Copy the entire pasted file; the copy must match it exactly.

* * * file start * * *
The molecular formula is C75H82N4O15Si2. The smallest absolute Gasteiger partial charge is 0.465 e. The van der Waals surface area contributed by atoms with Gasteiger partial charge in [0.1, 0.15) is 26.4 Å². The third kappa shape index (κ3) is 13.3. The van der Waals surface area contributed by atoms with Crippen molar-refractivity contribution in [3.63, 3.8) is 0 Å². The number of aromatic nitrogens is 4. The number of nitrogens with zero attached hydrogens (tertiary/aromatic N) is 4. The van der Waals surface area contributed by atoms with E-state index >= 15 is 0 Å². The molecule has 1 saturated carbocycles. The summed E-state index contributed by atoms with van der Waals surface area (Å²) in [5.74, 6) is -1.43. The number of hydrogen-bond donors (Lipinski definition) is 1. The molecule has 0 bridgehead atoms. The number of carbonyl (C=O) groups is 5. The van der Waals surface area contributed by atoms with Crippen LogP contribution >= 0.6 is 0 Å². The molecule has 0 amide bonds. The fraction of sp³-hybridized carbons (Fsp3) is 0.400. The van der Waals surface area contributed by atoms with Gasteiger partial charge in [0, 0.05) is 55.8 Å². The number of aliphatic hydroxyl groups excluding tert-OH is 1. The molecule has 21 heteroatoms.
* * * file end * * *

The molecular formula is C75H82N4O15Si2. The smallest absolute Gasteiger partial charge is 0.465 e. The van der Waals surface area contributed by atoms with Gasteiger partial charge in [0.1, 0.15) is 26.4 Å². The third kappa shape index (κ3) is 13.3. The van der Waals surface area contributed by atoms with Crippen molar-refractivity contribution in [3.63, 3.8) is 0 Å². The number of aromatic nitrogens is 4. The number of nitrogens with zero attached hydrogens (tertiary/aromatic N) is 4. The van der Waals surface area contributed by atoms with E-state index >= 15 is 0 Å². The molecule has 1 saturated carbocycles. The summed E-state index contributed by atoms with van der Waals surface area (Å²) in [5.74, 6) is -1.43. The number of hydrogen-bond donors (Lipinski definition) is 1. The molecule has 0 bridgehead atoms. The number of carbonyl (C=O) groups is 5. The van der Waals surface area contributed by atoms with Crippen LogP contribution >= 0.6 is 0 Å². The molecule has 0 amide bonds. The fraction of sp³-hybridized carbons (Fsp3) is 0.400. The van der Waals surface area contributed by atoms with Gasteiger partial charge in [0, 0.05) is 55.8 Å². The number of aliphatic hydroxyl groups excluding tert-OH is 1. The molecule has 21 heteroatoms.